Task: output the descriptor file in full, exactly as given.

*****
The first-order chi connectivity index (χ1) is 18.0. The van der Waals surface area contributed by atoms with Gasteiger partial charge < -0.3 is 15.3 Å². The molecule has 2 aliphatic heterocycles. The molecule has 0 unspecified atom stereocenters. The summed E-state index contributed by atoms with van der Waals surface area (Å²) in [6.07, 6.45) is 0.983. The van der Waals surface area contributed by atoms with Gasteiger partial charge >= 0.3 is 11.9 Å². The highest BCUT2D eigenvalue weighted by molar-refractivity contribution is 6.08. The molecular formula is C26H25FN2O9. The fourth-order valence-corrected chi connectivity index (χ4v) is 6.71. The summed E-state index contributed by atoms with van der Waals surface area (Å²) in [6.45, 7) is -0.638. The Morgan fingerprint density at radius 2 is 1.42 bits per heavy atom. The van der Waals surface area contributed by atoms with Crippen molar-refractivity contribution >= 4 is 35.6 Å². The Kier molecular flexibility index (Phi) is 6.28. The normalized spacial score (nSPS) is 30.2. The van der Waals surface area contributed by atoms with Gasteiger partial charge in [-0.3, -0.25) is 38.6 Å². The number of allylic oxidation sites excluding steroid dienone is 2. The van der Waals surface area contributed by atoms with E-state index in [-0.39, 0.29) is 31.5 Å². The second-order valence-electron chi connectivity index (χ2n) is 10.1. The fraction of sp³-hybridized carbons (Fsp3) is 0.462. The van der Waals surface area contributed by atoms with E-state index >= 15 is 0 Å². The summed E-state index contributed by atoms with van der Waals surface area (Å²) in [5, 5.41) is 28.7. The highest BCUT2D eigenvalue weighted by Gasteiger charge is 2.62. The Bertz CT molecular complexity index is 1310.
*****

The first-order chi connectivity index (χ1) is 18.0. The van der Waals surface area contributed by atoms with Gasteiger partial charge < -0.3 is 15.3 Å². The molecule has 2 aliphatic heterocycles. The molecule has 0 unspecified atom stereocenters. The summed E-state index contributed by atoms with van der Waals surface area (Å²) in [6.07, 6.45) is 0.983. The van der Waals surface area contributed by atoms with Gasteiger partial charge >= 0.3 is 11.9 Å². The highest BCUT2D eigenvalue weighted by molar-refractivity contribution is 6.08. The molecular formula is C26H25FN2O9. The fourth-order valence-corrected chi connectivity index (χ4v) is 6.71. The summed E-state index contributed by atoms with van der Waals surface area (Å²) in [6.45, 7) is -0.638. The Morgan fingerprint density at radius 2 is 1.42 bits per heavy atom. The van der Waals surface area contributed by atoms with Crippen molar-refractivity contribution >= 4 is 35.6 Å². The Kier molecular flexibility index (Phi) is 6.28. The normalized spacial score (nSPS) is 30.2. The van der Waals surface area contributed by atoms with Gasteiger partial charge in [-0.3, -0.25) is 38.6 Å². The number of allylic oxidation sites excluding steroid dienone is 2. The van der Waals surface area contributed by atoms with E-state index in [-0.39, 0.29) is 31.5 Å². The second-order valence-electron chi connectivity index (χ2n) is 10.1. The fraction of sp³-hybridized carbons (Fsp3) is 0.462. The van der Waals surface area contributed by atoms with E-state index >= 15 is 0 Å². The summed E-state index contributed by atoms with van der Waals surface area (Å²) in [5, 5.41) is 28.7. The highest BCUT2D eigenvalue weighted by Gasteiger charge is 2.62. The Bertz CT molecular complexity index is 1310.